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Obama Announces a Major Break With the Past — He's Going to Cuba

President Barack Obama will visit Cuba in the coming weeks, he said on his official Twitter account, marking the first trip by a sitting president to the island since 1928.

Photo Credit: EFE/Telesur

The trip viewed as a means to cement an important part of Obama's legacy as president: the normalization of relations with Cuba after five decades of hostility.
 
"In Cuba, the president will work to build on the progress we have made toward normalization of relations with Cuba — advancing commercial and people-to-people ties that can improve the well-being of the Cuban people, and expressing our support for human rights," the White House said in a statement on Thursday. "In addition to holding a bilateral meeting with Cuban President Raul Castro, President Obama will engage with members of civil society, entrepreneurs and Cubans from different walks of life."
 
The trip to Cuba is also sure to play a part in the ongoing race for the U.S. presidency.
 
Two of the Republican contenders, Marco Rubio and Ted Cruz, are of Cuban descent and have vocally opposed the Obama administration's efforts at relaxing the decades-old blockade on the island nation. Both condemned the the news that Obama will visit the country.On Thursday, White House officials also announced that Obama will follow his trip to Cuba with a trip to Argentina. Right-wing President Mauricio Macri has been eager to cozy up to the United States after years of fraught relations between the two countries.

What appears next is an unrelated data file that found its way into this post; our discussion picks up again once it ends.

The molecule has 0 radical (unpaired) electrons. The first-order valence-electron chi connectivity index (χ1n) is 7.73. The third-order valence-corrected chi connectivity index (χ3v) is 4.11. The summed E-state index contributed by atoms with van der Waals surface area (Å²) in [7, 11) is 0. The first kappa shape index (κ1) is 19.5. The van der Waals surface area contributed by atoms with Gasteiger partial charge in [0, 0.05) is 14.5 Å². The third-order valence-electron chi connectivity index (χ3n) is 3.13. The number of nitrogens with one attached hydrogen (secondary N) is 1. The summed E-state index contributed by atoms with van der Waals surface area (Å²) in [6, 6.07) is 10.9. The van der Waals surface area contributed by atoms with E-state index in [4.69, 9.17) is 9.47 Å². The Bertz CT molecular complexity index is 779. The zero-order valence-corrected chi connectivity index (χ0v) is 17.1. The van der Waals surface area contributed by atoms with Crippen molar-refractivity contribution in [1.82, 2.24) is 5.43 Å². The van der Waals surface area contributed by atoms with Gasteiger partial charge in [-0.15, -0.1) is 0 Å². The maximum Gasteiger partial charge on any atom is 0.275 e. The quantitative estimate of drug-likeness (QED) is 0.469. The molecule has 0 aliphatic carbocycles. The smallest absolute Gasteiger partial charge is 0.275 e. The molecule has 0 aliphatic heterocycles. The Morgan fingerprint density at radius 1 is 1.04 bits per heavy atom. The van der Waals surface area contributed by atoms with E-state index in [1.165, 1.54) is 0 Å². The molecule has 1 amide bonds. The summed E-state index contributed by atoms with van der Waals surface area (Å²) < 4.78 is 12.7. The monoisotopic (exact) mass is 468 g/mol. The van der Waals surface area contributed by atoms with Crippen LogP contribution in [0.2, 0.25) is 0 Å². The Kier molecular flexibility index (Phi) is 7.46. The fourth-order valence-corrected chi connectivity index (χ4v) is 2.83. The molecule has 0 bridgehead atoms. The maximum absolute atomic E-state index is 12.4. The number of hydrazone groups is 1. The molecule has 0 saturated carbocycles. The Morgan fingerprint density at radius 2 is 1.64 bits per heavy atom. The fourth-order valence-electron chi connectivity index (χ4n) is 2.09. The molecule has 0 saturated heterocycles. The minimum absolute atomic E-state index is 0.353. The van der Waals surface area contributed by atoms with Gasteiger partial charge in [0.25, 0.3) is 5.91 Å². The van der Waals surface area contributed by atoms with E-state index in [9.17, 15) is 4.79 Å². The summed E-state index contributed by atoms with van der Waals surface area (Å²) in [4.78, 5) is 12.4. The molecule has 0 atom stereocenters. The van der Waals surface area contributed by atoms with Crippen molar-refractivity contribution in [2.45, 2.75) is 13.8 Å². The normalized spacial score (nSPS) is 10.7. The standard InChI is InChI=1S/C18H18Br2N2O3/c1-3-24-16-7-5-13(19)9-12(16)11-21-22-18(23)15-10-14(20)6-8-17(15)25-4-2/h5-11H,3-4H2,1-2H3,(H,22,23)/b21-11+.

There is speculation that the timing of Obama's trip to Cuba is meant to coincide with the finalization of the ongoing peace process between the Revolutionary Armed Forces of Colombia, known as the FARC, and the Colombian government of Juan Manuel Santos.
 
Negotiations between the FARC and the government have been taking place in Havana, Cuba since 2012 and a final deal is expected in late March.
 
It is not known if Obama would participate in any ceremonies should the events overlap. Pope Francis narrowly missed an opportunity to participate in a historic meeting between FARC Commander Timoleon Jimenez and President Juan Manuel Santos during his visit to Cuba in September 2015.
 
Santos has praised the support of the Obama administration for the Colombian peace process.
 
Colombia and the United States recently announced that Plan Colombia – a multibillion dollar U.S. military aid initiative aimed at ending the communist insurgency – would become “Paz Colombia” or Peace Colombia, with funds destined for post-conflict programs.
 
IN DEPTH: The U.S. and Plan Colombia
 
The Washington Post reported that should the signing of a final peace deal be delayed, the trip to Cuba would proceed as planned.
 
Obama told Yahoo! News in December that he hoped to visit Cuba in 2016, but only if enough progress had been made in bilateral relations and he was able to meet with opponents of the Cuban government.
 
Cuban officials said they would welcome a visit by the U.S. president but reiterated their longstanding position that Obama should not attempt to interfere in Cuba's internal affairs.
 
The last and only sitting U.S. president to visit Cuba was Calvin Coolidge in 1928.
 
Watch: President Coolidge arrives in Havana, a film preserved by British Pathé:
 
by lgc-gp-nrc-CD
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